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Review: Random Rationality – Expanded Edition by Fourat Janabi

When I reviewed the first edition of this book here on SPR, I wrote,” Unassuming, universally written with sharp wit and charm, the first pages catch and you want to read on. Although Janabi never professes to be an expert… ”

In this, the special extended version of his book, I want to take that back. Janabi is something of an expert.

In this reworked version of “Random Rationality”, the book has more meat, more substance, more catch – this second edition elevates what was an interesting and entertaining read to greatness – I cannot put my finger on what I didn’t read before, but now this is a masterclass on thought in way the first edition was the thesis. This book is as good as (the oft-quoted by Janabi) Carl Sagan’s “Pale Blue Dot” (For a real piece of existentialism at work, go for the “universe” section. It blew my mind a little), or Nassim Nicholas Taleb’s “The Black Swan”. This book should be up there on the shelves of every library, filed under “Epistemology”. Students and entrepreneurs should read it. Someone should vote Janabi into some kind of culture-changing council. I actually believe this kind of thinking might just save our species, might just save this planet.

The introduction, which before led nicely into the subjects now heightens the reader to receive the thoughts Janabi poses: not as a lecture, as some books of this ilk tend to churn, but as conversation: he is an accomplished thinker. It comes as no surprise that Janabi is also an experienced photographer because he really sees the world for what it is; through a macro lens not many of us have in our possession.

And now each topic shines in succinct chapters. The section on the existence of God stands out for me; the logic so circular that it feels cynical to “believe” after reading it, “Institutionalized religion, by way of the carrot-and-stick of heaven and hell (sic), simply makes it easy – or easier – for agendas of powers to manifest themselves and abuse the millions under their mental sway, “ backing this theory with great quotes, including one of my favorites, Karl Popper, “A theory that explains everything explains nothing.” Which in a way, is why this book is so clever – it doesn’t “explain” everything. Where other (lesser) authors would try to close gaps and end up conveying ineptitude and arrogance, Janabi includes only his feelings and thoughts, humbly wrapped in a simple-to-use scientific discourse. Nothing is conclusive or stopped, but instead well- traveled and fluid, using erudite musings and literary examples to fully illustrate his points, along with amusing anecdotes from his own life. I just keep agreeing with this guy over and over again, even when I didn’t want to.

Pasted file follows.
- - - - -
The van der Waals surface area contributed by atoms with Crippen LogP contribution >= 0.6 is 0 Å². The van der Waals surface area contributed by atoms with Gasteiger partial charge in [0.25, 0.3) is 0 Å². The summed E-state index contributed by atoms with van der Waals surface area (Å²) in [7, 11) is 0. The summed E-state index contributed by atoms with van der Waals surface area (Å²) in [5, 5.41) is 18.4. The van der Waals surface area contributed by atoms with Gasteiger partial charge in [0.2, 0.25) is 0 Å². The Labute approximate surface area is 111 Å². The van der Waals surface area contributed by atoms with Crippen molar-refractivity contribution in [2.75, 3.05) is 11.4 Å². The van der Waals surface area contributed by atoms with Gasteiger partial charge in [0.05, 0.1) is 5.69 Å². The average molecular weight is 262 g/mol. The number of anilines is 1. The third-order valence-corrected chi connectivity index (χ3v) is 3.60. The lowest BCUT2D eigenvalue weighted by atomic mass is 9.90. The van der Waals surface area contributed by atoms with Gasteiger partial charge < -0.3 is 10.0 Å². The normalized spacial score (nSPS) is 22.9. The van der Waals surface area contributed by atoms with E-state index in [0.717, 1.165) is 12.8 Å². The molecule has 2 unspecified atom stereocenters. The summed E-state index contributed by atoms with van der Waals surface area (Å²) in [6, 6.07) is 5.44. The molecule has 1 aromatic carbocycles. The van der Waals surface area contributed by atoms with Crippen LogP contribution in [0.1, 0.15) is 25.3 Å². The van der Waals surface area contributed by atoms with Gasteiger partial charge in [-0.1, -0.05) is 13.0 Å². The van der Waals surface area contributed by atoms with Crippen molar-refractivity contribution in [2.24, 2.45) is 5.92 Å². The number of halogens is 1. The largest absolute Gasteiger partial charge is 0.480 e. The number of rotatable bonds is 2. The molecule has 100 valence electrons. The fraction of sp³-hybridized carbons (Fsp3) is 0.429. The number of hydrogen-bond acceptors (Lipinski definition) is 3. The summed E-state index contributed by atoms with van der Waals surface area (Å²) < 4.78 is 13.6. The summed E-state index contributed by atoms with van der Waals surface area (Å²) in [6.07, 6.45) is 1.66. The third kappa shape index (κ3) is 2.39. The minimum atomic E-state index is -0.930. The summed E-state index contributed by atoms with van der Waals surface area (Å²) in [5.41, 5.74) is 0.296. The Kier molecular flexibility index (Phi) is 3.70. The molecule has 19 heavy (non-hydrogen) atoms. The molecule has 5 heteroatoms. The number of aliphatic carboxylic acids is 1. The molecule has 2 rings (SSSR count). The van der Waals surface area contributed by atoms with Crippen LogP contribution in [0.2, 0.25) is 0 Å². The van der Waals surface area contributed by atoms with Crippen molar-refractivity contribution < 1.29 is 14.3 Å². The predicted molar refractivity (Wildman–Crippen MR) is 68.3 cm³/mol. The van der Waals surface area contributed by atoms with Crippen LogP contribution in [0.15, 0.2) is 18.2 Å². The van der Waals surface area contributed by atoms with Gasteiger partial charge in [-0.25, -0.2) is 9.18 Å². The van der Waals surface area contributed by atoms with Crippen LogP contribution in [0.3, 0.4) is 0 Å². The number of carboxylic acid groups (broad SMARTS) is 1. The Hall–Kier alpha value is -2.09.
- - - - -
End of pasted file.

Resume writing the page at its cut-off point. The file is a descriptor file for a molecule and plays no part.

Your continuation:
Overall, “Random Rationality” has some real pearls, and despite the author’s reluctance to own up to being something of a great writer, (he calls himself an idiot) he is actually an accomplished observer and communicator, who would do well do carve himself a niche as a futures speaker. His political chapter, “Is politics relevant?”(“The human mind, which neuroscience has shown to be inherently biased, though more importantly, unable to impartially view and act upon information presented to itself, no matter the circumstance”) stands out as a potential TED talk for example. Someone give this guy a book deal already.